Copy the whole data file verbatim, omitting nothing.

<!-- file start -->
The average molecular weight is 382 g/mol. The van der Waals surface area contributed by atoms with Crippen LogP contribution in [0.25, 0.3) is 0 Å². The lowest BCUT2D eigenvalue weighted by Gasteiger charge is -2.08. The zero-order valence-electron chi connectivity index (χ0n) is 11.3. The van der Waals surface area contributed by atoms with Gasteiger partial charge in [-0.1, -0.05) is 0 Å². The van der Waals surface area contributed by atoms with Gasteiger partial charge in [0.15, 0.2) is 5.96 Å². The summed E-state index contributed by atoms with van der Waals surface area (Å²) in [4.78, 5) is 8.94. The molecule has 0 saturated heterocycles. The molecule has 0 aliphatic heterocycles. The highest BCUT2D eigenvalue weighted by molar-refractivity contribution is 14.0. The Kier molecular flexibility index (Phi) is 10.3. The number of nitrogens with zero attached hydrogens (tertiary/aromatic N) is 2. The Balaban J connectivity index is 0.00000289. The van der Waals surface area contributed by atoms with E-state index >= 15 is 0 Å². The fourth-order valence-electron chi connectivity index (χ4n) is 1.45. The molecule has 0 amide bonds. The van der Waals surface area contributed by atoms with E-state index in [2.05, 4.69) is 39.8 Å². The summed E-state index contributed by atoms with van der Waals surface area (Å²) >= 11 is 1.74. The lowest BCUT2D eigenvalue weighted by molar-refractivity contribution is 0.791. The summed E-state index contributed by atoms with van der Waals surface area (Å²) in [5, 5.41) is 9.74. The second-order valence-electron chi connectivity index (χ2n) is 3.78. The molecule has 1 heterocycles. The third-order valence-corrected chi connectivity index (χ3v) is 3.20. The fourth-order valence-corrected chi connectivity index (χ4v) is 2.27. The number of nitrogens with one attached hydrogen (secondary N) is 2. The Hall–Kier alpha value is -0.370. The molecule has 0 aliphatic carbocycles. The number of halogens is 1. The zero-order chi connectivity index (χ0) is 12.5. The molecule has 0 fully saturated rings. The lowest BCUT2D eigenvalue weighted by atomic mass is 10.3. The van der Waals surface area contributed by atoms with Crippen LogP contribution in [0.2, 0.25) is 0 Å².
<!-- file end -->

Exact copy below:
The average molecular weight is 382 g/mol. The van der Waals surface area contributed by atoms with Crippen LogP contribution in [0.25, 0.3) is 0 Å². The lowest BCUT2D eigenvalue weighted by Gasteiger charge is -2.08. The zero-order valence-electron chi connectivity index (χ0n) is 11.3. The van der Waals surface area contributed by atoms with Gasteiger partial charge in [-0.1, -0.05) is 0 Å². The van der Waals surface area contributed by atoms with Gasteiger partial charge in [0.15, 0.2) is 5.96 Å². The summed E-state index contributed by atoms with van der Waals surface area (Å²) in [4.78, 5) is 8.94. The molecule has 0 saturated heterocycles. The molecule has 0 aliphatic heterocycles. The highest BCUT2D eigenvalue weighted by molar-refractivity contribution is 14.0. The Kier molecular flexibility index (Phi) is 10.3. The number of nitrogens with zero attached hydrogens (tertiary/aromatic N) is 2. The Balaban J connectivity index is 0.00000289. The van der Waals surface area contributed by atoms with E-state index >= 15 is 0 Å². The fourth-order valence-electron chi connectivity index (χ4n) is 1.45. The molecule has 0 amide bonds. The van der Waals surface area contributed by atoms with E-state index in [2.05, 4.69) is 39.8 Å². The summed E-state index contributed by atoms with van der Waals surface area (Å²) >= 11 is 1.74. The lowest BCUT2D eigenvalue weighted by molar-refractivity contribution is 0.791. The summed E-state index contributed by atoms with van der Waals surface area (Å²) in [5, 5.41) is 9.74. The second-order valence-electron chi connectivity index (χ2n) is 3.78. The molecule has 1 heterocycles. The third-order valence-corrected chi connectivity index (χ3v) is 3.20. The fourth-order valence-corrected chi connectivity index (χ4v) is 2.27. The number of nitrogens with one attached hydrogen (secondary N) is 2. The Hall–Kier alpha value is -0.370. The molecule has 0 aliphatic carbocycles. The number of halogens is 1. The zero-order chi connectivity index (χ0) is 12.5. The molecule has 0 fully saturated rings. The lowest BCUT2D eigenvalue weighted by atomic mass is 10.3. The van der Waals surface area contributed by atoms with Crippen LogP contribution in [0.2, 0.25) is 0 Å².